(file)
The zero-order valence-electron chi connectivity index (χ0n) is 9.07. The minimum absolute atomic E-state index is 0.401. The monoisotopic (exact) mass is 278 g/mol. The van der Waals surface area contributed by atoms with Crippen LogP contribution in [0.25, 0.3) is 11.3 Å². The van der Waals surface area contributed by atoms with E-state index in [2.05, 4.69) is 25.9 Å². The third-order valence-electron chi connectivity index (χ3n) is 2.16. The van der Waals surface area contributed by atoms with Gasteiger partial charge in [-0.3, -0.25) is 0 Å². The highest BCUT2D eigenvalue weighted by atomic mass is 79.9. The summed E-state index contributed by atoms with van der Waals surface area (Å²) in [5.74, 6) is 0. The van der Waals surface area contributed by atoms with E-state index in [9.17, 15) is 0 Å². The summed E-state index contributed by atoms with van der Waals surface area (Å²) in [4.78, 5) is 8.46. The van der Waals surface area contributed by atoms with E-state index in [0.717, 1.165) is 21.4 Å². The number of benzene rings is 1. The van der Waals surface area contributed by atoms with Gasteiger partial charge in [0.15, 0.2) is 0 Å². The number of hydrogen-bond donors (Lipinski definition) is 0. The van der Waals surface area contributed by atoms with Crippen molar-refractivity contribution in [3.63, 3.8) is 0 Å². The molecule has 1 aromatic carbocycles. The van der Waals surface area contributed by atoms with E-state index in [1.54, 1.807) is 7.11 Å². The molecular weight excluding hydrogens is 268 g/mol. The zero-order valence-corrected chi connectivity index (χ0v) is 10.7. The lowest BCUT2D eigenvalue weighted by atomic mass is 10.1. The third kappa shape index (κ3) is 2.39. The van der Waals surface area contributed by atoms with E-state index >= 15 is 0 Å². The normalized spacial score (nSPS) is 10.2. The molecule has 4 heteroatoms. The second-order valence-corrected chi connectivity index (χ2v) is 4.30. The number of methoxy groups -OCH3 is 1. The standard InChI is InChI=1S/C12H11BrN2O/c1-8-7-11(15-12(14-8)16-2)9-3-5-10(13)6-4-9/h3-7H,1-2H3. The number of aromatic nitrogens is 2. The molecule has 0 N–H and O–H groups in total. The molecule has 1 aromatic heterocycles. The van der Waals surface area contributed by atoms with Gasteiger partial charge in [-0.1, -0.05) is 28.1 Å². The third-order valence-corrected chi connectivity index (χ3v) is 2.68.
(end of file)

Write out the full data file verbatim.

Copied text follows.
The zero-order valence-electron chi connectivity index (χ0n) is 9.07. The minimum absolute atomic E-state index is 0.401. The monoisotopic (exact) mass is 278 g/mol. The van der Waals surface area contributed by atoms with Crippen LogP contribution in [0.25, 0.3) is 11.3 Å². The van der Waals surface area contributed by atoms with E-state index in [2.05, 4.69) is 25.9 Å². The third-order valence-electron chi connectivity index (χ3n) is 2.16. The van der Waals surface area contributed by atoms with Gasteiger partial charge in [-0.3, -0.25) is 0 Å². The highest BCUT2D eigenvalue weighted by atomic mass is 79.9. The summed E-state index contributed by atoms with van der Waals surface area (Å²) in [5.74, 6) is 0. The van der Waals surface area contributed by atoms with E-state index in [9.17, 15) is 0 Å². The summed E-state index contributed by atoms with van der Waals surface area (Å²) in [4.78, 5) is 8.46. The van der Waals surface area contributed by atoms with E-state index in [0.717, 1.165) is 21.4 Å². The number of benzene rings is 1. The van der Waals surface area contributed by atoms with Gasteiger partial charge in [0.15, 0.2) is 0 Å². The number of hydrogen-bond donors (Lipinski definition) is 0. The van der Waals surface area contributed by atoms with Crippen molar-refractivity contribution in [3.63, 3.8) is 0 Å². The molecule has 1 aromatic carbocycles. The van der Waals surface area contributed by atoms with E-state index in [1.54, 1.807) is 7.11 Å². The molecular weight excluding hydrogens is 268 g/mol. The zero-order valence-corrected chi connectivity index (χ0v) is 10.7. The lowest BCUT2D eigenvalue weighted by atomic mass is 10.1. The third kappa shape index (κ3) is 2.39. The van der Waals surface area contributed by atoms with E-state index >= 15 is 0 Å². The normalized spacial score (nSPS) is 10.2. The molecule has 4 heteroatoms. The second-order valence-corrected chi connectivity index (χ2v) is 4.30. The number of methoxy groups -OCH3 is 1. The standard InChI is InChI=1S/C12H11BrN2O/c1-8-7-11(15-12(14-8)16-2)9-3-5-10(13)6-4-9/h3-7H,1-2H3. The number of aromatic nitrogens is 2. The molecule has 0 N–H and O–H groups in total. The molecule has 1 aromatic heterocycles. The van der Waals surface area contributed by atoms with Gasteiger partial charge in [-0.1, -0.05) is 28.1 Å². The third-order valence-corrected chi connectivity index (χ3v) is 2.68.